By Oyinwa Alex-Okoh
Ebola virus disease (EVD) is a viral illness caused by the Ebola virus, a single stranded RNA virus which belongs to the Filoviride group of viruses. The first recorded outbreak of EVD occurred concurrently in Zaire (now the Democratic Republic of Congo) and Sudan (1976); it affected 602 people, out of which 431 (72%) died. In the almost 40-year period since then, few (~15) other outbreaks have been recorded.
Ebola is a disease that instills a lot of fear in people, and rightfully so. There is no cure, no vaccine, and the disease has a very high mortality rate (50–90%). The sporadic nature of outbreaks is probably one of the reasons that very little knowledge and treatment exist. Ebola is not airborne in humans; rather it is spread through direct contact with infected body fluids such as sweat, blood, vomit, saliva, and feces, and only a symptomatic carrier is contagious.
Throughout the summer, the Ebola outbreak in West Africa captured headlines and stoked fears about public health. The World Health Organization (WHO) has declared the current outbreak a “Public Health Emergency of International Concern.” Patient zero in this case is believed to have been a two-year-old child in Guinea who may have gotten Ebola from eating “bush meat.” The child infected his caregivers—his mother and grandmother—who then had contact with other people who subsequently got infected. The disease was then spread to the two neighboring countries: Liberia and Sierra Leone. These countries, some of the poorest in the world, were unprepared to handle such a disease that had never occurred in this part of Africa before. The lack of public health education, infrastructure, and healthcare services further fueled the spread of the disease, which has so far infected over 3,000 people and killed over 1,500. EVD has been reported in five West African countries: Guinea, Liberia, Sierra Leone, Nigeria and Senegal. A separate and unrelated outbreak has been reported in The Democratic Republic of Congo.
The early signs and symptoms of EVD, such as fever and muscle pains, are very similar to other common local diseases such as malaria and typhoid fever, and as such healthcare workers and caregivers, the most at-risk group, initially did not think to take necessary precautions. Now, however, due to the fear of the disease, many healthcare facilities are refusing to treat people with these symptoms. As a result, people are not only dying from Ebola, but from other treatable diseases. In the absence of a treatment or cure, public health tactics such as contact tracing and quarantining of suspected cases are the measures being used to contain the outbreak. Some people are able to survive EVD, especially those who seek medical care early; the current standard of care is supportive care, which includes rehydration therapies, blood transfusions and treatment of other symptoms.
In July, two American aid workers volunteering in Liberia were infected with the deadly disease. They received an experimental drug, ZMapp, a serum of monoclonal antibodies specific to the Ebola virus. This was a highly controversial move for two reasons: (1) Safety reasons—the drug had not yet been FDA approved, and (2) Ethical reasons—only Westerners got the drug. Normally, in order to receive FDA approval, drugs have to go through stringent preclinical and clinical trials to show that they are efficacious and safe for human use. The issue is that conducting clinical trials takes time—about eight years—and these therapeutics are needed immediately, as more than 40% of the 3,000 cases occurred in the past three weeks.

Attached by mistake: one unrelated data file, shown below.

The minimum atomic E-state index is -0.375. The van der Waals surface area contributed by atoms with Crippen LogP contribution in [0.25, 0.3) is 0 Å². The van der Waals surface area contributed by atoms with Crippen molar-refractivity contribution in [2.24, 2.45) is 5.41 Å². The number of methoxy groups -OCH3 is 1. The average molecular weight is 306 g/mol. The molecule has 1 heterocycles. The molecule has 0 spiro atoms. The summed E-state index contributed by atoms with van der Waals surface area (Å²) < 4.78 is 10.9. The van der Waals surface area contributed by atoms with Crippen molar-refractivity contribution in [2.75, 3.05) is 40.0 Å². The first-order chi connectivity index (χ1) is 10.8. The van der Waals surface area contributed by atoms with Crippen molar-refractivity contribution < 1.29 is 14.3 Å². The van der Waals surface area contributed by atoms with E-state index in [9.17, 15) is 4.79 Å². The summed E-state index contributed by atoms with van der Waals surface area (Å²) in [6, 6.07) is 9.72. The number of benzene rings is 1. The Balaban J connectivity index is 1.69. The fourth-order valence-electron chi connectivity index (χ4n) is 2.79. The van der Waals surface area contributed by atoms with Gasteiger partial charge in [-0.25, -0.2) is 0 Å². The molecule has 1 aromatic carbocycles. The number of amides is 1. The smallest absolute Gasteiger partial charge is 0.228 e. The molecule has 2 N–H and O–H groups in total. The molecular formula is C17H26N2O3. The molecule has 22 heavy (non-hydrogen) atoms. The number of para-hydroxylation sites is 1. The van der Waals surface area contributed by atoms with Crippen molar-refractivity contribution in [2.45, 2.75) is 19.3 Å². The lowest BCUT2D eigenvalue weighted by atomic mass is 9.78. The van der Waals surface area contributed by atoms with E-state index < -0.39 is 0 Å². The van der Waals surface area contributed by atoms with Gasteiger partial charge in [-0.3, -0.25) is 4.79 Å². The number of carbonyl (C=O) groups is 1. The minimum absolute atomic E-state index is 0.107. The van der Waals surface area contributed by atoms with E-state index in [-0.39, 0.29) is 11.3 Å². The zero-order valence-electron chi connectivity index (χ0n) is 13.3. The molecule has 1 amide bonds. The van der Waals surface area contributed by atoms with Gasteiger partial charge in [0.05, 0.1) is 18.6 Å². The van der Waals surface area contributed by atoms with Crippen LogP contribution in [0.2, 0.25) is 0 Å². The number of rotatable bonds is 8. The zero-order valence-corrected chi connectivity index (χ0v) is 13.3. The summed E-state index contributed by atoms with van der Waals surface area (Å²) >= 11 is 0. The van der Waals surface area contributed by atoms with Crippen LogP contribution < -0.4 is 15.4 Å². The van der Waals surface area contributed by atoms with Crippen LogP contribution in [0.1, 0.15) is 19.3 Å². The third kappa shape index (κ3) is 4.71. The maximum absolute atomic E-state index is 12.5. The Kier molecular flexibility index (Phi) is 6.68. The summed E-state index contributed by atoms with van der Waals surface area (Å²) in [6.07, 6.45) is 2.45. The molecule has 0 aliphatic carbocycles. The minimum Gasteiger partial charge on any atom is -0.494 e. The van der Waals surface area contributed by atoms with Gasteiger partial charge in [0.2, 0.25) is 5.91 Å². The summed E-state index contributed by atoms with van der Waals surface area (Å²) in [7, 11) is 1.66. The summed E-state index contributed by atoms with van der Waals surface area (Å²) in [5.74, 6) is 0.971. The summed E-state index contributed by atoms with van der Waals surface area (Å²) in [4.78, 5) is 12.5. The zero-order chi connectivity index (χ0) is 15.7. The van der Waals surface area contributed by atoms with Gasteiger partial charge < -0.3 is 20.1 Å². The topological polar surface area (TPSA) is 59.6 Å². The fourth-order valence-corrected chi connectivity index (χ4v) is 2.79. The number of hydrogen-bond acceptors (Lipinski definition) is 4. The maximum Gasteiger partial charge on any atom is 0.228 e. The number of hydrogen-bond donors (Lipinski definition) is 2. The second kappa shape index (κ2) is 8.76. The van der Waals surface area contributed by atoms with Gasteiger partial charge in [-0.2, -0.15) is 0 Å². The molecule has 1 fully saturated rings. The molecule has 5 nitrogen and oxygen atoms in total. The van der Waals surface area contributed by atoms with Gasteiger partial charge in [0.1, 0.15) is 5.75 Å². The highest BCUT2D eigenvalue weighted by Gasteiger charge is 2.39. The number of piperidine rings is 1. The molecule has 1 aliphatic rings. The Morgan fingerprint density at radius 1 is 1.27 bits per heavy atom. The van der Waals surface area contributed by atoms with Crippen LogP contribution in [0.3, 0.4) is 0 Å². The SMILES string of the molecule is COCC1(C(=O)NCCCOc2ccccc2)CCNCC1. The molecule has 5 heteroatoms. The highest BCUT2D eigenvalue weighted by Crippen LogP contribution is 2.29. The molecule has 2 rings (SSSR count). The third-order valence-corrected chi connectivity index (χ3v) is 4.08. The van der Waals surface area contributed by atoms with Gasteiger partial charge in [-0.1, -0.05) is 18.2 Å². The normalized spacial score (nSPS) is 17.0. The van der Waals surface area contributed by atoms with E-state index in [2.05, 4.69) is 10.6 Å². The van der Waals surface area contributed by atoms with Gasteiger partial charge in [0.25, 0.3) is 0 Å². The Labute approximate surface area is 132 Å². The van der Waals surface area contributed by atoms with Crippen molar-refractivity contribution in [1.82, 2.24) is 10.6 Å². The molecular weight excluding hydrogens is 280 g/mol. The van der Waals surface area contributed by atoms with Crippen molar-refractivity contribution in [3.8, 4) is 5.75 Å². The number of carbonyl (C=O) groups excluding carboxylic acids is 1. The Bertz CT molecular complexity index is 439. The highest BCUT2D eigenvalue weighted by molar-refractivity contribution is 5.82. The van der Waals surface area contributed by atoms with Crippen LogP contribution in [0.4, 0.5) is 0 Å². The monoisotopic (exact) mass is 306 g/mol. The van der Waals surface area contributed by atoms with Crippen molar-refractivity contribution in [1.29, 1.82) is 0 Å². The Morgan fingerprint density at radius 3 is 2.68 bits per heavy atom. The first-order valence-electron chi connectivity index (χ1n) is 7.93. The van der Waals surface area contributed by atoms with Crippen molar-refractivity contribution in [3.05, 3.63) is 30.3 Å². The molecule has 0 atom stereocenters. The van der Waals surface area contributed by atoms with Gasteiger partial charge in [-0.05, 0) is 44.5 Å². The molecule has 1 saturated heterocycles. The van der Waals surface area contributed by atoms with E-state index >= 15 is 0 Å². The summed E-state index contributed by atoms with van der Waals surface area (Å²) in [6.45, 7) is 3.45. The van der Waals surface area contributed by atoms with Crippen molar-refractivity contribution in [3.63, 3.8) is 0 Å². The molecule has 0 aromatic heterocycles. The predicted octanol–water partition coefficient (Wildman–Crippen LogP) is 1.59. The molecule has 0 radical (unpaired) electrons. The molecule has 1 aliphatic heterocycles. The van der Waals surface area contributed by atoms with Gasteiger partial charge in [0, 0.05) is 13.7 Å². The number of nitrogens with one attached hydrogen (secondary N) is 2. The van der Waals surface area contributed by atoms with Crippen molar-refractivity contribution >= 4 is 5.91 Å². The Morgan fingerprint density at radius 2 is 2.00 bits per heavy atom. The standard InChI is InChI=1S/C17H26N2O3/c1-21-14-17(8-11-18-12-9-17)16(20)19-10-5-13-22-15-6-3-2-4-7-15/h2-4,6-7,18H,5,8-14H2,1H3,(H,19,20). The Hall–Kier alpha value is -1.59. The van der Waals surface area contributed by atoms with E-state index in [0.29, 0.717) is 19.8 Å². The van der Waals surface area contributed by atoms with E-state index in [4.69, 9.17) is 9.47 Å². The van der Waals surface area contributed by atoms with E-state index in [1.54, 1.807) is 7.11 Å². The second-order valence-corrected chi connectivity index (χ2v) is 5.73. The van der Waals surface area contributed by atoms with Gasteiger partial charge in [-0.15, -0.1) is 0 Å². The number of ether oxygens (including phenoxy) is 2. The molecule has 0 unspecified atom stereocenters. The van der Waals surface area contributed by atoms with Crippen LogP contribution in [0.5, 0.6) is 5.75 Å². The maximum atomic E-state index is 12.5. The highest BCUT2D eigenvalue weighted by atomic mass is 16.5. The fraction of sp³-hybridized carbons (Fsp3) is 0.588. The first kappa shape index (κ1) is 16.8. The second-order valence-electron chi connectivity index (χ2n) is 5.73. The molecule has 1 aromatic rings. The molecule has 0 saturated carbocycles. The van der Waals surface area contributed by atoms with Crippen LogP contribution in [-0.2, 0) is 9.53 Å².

One of the problems with accelerating large-scale production of ZMapp is that the drug is grown on tobacco plants, and it takes several weeks to be manufactured, and current supplies have been exhausted. The Liberian government was able to secure the last available doses of the drug from Mapp Biopharmaceutical Inc., which they administered to three doctors who contracted the disease whilst treating infected persons. Two of these doctors survived. Both American aid workers have been cured and a British volunteer nurse who was treated with ZMapp has also been cured of the disease. To date, one Liberian doctor and a Spanish priest are the two known cases where the patient received ZMapp and did not survive. In summary, five of the eight EVD patients treated with ZMapp recovered, showing a 74% success rate of the drug. Clinical trials are not so simple. In addition to determining if the drug effectively treats the target disease, trials investigate potential side effects and help determine dosage, and this is usually done on a large number of people; the larger the sample size, the better.
Other drugs are being developed to aid in the war against Ebola. Canada donated an experimental vaccine that had shown promising results in preclinical studies. The NIH began trials on a vaccine last week and there are three other vaccines funded by the Department of Defense at various stages of development. There is an FDA provision for this; however, the fast track designation facilitates the process and allows urgently needed medicines to be available sooner.
*To learn more about the processes involved in regulatory affairs and in proving that a drug is safe for human consumption, you may refer to the AAPS Regulatory Affairs 101 eCourse. This comprehensive, online course contains information on the procedure from which drugs are developed in the lab to when they are deemed safe to be placed on the market.